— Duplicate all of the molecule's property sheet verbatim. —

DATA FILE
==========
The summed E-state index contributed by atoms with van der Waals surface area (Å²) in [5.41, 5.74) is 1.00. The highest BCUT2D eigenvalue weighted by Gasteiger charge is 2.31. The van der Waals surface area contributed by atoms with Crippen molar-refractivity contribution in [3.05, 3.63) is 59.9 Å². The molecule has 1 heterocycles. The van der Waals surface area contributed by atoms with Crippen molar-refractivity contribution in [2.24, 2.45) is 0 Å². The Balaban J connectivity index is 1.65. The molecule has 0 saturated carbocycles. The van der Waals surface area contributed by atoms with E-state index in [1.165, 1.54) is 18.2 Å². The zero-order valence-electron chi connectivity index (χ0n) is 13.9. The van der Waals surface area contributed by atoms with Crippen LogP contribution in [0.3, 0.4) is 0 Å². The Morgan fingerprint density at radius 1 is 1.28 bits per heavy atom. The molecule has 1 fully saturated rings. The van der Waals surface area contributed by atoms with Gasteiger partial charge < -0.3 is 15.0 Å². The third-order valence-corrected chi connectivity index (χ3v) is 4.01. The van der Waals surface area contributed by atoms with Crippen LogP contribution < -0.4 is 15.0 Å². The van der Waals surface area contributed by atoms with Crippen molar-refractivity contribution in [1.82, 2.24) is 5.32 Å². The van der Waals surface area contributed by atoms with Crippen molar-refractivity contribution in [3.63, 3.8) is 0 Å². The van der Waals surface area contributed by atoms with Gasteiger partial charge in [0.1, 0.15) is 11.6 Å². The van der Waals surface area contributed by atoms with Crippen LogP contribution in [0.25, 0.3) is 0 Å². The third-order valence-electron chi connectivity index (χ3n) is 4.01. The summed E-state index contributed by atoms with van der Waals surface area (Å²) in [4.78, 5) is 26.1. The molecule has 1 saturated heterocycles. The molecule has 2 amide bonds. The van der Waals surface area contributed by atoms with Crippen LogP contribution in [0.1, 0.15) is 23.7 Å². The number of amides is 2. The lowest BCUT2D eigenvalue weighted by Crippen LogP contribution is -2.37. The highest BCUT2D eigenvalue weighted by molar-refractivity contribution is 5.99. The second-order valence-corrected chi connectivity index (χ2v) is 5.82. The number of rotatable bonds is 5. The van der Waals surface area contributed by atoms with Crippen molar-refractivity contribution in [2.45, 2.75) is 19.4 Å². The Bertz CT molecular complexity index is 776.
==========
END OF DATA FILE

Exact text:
The summed E-state index contributed by atoms with van der Waals surface area (Å²) in [5.41, 5.74) is 1.00. The highest BCUT2D eigenvalue weighted by Gasteiger charge is 2.31. The van der Waals surface area contributed by atoms with Crippen molar-refractivity contribution in [3.05, 3.63) is 59.9 Å². The molecule has 1 heterocycles. The van der Waals surface area contributed by atoms with Crippen molar-refractivity contribution in [2.24, 2.45) is 0 Å². The Balaban J connectivity index is 1.65. The molecule has 0 saturated carbocycles. The van der Waals surface area contributed by atoms with E-state index in [1.165, 1.54) is 18.2 Å². The zero-order valence-electron chi connectivity index (χ0n) is 13.9. The van der Waals surface area contributed by atoms with Crippen LogP contribution in [0.3, 0.4) is 0 Å². The Morgan fingerprint density at radius 1 is 1.28 bits per heavy atom. The molecule has 1 fully saturated rings. The van der Waals surface area contributed by atoms with Gasteiger partial charge < -0.3 is 15.0 Å². The third-order valence-corrected chi connectivity index (χ3v) is 4.01. The van der Waals surface area contributed by atoms with Crippen LogP contribution < -0.4 is 15.0 Å². The van der Waals surface area contributed by atoms with Crippen molar-refractivity contribution in [1.82, 2.24) is 5.32 Å². The van der Waals surface area contributed by atoms with Crippen molar-refractivity contribution in [3.63, 3.8) is 0 Å². The van der Waals surface area contributed by atoms with Gasteiger partial charge in [0.1, 0.15) is 11.6 Å². The van der Waals surface area contributed by atoms with Crippen LogP contribution in [0.25, 0.3) is 0 Å². The third-order valence-electron chi connectivity index (χ3n) is 4.01. The summed E-state index contributed by atoms with van der Waals surface area (Å²) in [4.78, 5) is 26.1. The molecule has 1 saturated heterocycles. The molecule has 2 amide bonds. The van der Waals surface area contributed by atoms with Crippen LogP contribution in [0.1, 0.15) is 23.7 Å². The number of amides is 2. The lowest BCUT2D eigenvalue weighted by Crippen LogP contribution is -2.37. The highest BCUT2D eigenvalue weighted by molar-refractivity contribution is 5.99. The second-order valence-corrected chi connectivity index (χ2v) is 5.82. The number of rotatable bonds is 5. The van der Waals surface area contributed by atoms with Crippen molar-refractivity contribution in [2.45, 2.75) is 19.4 Å². The Bertz CT molecular complexity index is 776.